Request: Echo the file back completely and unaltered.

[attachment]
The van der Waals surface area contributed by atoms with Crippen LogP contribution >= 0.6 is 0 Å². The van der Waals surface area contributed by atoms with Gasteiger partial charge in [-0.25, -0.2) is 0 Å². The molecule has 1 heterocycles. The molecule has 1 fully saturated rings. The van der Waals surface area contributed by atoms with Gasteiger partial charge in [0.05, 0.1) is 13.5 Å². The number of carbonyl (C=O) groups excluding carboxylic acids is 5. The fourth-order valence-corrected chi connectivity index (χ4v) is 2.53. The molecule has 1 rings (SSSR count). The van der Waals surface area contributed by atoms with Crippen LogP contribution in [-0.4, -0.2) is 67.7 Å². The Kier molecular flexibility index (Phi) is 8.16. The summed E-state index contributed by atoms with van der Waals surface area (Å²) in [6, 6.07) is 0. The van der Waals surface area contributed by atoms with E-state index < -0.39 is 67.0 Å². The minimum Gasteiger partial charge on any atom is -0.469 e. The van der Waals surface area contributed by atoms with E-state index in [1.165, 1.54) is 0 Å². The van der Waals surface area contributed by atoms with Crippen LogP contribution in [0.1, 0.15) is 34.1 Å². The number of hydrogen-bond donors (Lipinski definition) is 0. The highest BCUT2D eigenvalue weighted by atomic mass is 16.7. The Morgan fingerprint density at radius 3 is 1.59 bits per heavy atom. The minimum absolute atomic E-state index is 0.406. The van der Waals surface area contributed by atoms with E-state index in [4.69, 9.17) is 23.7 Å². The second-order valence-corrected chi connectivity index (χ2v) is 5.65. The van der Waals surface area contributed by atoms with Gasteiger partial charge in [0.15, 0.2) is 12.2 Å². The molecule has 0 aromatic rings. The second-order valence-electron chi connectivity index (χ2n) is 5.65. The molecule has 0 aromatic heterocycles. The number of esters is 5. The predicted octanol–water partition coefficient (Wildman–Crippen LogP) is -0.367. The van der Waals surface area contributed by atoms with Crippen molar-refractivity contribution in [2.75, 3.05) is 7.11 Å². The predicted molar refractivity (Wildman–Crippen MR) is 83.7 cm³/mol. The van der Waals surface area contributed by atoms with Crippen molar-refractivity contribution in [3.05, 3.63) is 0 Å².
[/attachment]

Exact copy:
The van der Waals surface area contributed by atoms with Crippen LogP contribution >= 0.6 is 0 Å². The van der Waals surface area contributed by atoms with Gasteiger partial charge in [-0.25, -0.2) is 0 Å². The molecule has 1 heterocycles. The molecule has 1 fully saturated rings. The van der Waals surface area contributed by atoms with Gasteiger partial charge in [0.05, 0.1) is 13.5 Å². The number of carbonyl (C=O) groups excluding carboxylic acids is 5. The fourth-order valence-corrected chi connectivity index (χ4v) is 2.53. The molecule has 1 rings (SSSR count). The van der Waals surface area contributed by atoms with Crippen LogP contribution in [-0.4, -0.2) is 67.7 Å². The Kier molecular flexibility index (Phi) is 8.16. The summed E-state index contributed by atoms with van der Waals surface area (Å²) in [6, 6.07) is 0. The van der Waals surface area contributed by atoms with E-state index < -0.39 is 67.0 Å². The minimum Gasteiger partial charge on any atom is -0.469 e. The van der Waals surface area contributed by atoms with E-state index in [1.165, 1.54) is 0 Å². The van der Waals surface area contributed by atoms with Crippen LogP contribution in [0.1, 0.15) is 34.1 Å². The number of hydrogen-bond donors (Lipinski definition) is 0. The highest BCUT2D eigenvalue weighted by atomic mass is 16.7. The Morgan fingerprint density at radius 3 is 1.59 bits per heavy atom. The minimum absolute atomic E-state index is 0.406. The van der Waals surface area contributed by atoms with E-state index in [4.69, 9.17) is 23.7 Å². The second-order valence-corrected chi connectivity index (χ2v) is 5.65. The van der Waals surface area contributed by atoms with Gasteiger partial charge in [0.15, 0.2) is 12.2 Å². The molecule has 0 aromatic rings. The second-order valence-electron chi connectivity index (χ2n) is 5.65. The molecule has 0 aromatic heterocycles. The number of esters is 5. The predicted octanol–water partition coefficient (Wildman–Crippen LogP) is -0.367. The van der Waals surface area contributed by atoms with Crippen molar-refractivity contribution in [2.75, 3.05) is 7.11 Å². The predicted molar refractivity (Wildman–Crippen MR) is 83.7 cm³/mol. The van der Waals surface area contributed by atoms with Crippen molar-refractivity contribution in [3.05, 3.63) is 0 Å².